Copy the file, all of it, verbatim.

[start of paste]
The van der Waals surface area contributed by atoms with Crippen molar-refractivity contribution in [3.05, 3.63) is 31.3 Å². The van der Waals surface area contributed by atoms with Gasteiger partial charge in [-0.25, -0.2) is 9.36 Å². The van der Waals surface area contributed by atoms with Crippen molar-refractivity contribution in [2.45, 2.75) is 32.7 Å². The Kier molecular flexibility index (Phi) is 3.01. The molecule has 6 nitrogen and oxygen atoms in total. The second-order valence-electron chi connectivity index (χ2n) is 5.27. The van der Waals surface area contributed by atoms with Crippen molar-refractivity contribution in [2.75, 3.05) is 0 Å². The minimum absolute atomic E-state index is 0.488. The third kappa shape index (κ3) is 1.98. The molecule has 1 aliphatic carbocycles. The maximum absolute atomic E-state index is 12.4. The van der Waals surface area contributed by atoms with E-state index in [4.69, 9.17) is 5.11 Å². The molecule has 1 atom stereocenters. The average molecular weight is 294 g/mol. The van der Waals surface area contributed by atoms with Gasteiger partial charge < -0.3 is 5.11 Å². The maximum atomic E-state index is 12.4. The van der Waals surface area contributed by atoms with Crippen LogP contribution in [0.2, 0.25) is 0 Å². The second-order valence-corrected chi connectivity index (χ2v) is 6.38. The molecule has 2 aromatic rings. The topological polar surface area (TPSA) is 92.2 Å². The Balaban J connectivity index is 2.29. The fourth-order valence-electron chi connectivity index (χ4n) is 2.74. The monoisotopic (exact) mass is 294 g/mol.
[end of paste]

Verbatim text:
The van der Waals surface area contributed by atoms with Crippen molar-refractivity contribution in [3.05, 3.63) is 31.3 Å². The van der Waals surface area contributed by atoms with Gasteiger partial charge in [-0.25, -0.2) is 9.36 Å². The van der Waals surface area contributed by atoms with Crippen molar-refractivity contribution in [2.45, 2.75) is 32.7 Å². The Kier molecular flexibility index (Phi) is 3.01. The molecule has 6 nitrogen and oxygen atoms in total. The second-order valence-electron chi connectivity index (χ2n) is 5.27. The van der Waals surface area contributed by atoms with Crippen molar-refractivity contribution in [2.75, 3.05) is 0 Å². The minimum absolute atomic E-state index is 0.488. The third kappa shape index (κ3) is 1.98. The molecule has 1 aliphatic carbocycles. The maximum absolute atomic E-state index is 12.4. The van der Waals surface area contributed by atoms with E-state index in [4.69, 9.17) is 5.11 Å². The molecule has 1 atom stereocenters. The average molecular weight is 294 g/mol. The van der Waals surface area contributed by atoms with Gasteiger partial charge < -0.3 is 5.11 Å². The maximum atomic E-state index is 12.4. The van der Waals surface area contributed by atoms with Crippen LogP contribution in [0.2, 0.25) is 0 Å². The second-order valence-corrected chi connectivity index (χ2v) is 6.38. The molecule has 2 aromatic rings. The topological polar surface area (TPSA) is 92.2 Å². The Balaban J connectivity index is 2.29. The fourth-order valence-electron chi connectivity index (χ4n) is 2.74. The monoisotopic (exact) mass is 294 g/mol.